Daybreak: Developers dangle carrot in front of the City Council

Daybreak development location. Google Earth image.
Daybreak development location. Google Earth image.

The developers behind a massive south Reno development have given the City of Reno an ultimatum: approve their project, or they will proceed with other residential developments that do not include affordable housing and mitigation efforts offered by the Daybreak development.

Mitigation, should Daybreak get approved, includes more floodwater storage, more open space, traffic improvements and cash donations for city-wide affordable housing efforts.

That’s according to the developer, the California-based Newport Pacific Land Company, which sued the City of Reno after the mayor and city council denied the project last year.

SOURCE: TMRPA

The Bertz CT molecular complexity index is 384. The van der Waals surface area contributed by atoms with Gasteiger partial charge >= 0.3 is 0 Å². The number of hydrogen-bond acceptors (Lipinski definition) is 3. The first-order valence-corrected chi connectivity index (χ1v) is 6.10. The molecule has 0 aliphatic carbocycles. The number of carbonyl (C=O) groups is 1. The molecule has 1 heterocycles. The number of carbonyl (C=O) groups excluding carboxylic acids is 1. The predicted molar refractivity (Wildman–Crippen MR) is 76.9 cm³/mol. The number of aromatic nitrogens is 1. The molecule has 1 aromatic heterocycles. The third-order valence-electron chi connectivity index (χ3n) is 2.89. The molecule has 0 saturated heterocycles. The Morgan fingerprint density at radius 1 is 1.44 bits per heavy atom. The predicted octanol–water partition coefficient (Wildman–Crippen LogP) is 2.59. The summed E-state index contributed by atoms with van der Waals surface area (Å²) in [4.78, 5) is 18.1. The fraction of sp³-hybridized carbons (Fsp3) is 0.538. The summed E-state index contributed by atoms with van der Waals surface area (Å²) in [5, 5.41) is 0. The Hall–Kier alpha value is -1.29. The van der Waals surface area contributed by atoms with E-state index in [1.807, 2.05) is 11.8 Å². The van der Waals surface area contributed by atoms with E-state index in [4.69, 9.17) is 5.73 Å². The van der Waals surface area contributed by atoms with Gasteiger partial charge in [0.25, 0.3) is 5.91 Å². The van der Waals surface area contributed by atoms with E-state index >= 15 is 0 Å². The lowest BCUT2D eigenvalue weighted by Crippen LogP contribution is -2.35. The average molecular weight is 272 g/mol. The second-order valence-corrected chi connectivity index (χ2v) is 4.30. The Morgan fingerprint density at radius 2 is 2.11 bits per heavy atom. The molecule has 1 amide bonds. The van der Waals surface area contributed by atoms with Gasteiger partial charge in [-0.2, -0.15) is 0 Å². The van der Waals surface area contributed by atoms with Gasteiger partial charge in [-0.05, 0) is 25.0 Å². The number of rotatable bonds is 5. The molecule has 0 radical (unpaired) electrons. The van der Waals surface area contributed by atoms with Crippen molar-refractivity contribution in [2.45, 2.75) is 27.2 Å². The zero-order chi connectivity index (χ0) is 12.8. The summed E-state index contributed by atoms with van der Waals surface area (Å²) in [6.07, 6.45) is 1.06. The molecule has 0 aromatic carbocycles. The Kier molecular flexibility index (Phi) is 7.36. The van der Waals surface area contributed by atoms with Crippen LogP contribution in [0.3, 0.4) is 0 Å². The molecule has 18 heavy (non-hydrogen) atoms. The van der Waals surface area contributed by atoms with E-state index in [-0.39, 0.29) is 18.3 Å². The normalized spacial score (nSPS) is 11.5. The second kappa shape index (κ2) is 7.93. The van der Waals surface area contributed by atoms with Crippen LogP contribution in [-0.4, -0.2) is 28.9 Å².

Newport Pacific purchased the 1,000-plus-acre Butler Ranch in 2017. It subsequently applied to the city to build a community on the property. The project, which proposes 4,700 residences, was approved in 2018 by the Reno Planning Commission. Months later, the city council gave it a thumbs down.

Primary concerns were flooding and traffic. The project is in a floodplain, like many of Reno’s developments, and tends to be under water during major floods.

“My concern is that this status-quo situation is not going to be addressed,” Councilmember Naomi Duerr said last year. “And I understand that the applicants have an ability to protect their homeowners that would move in. My concern is … what is the impact on this entire flood plain? Uncertainty is probably where I’m at.”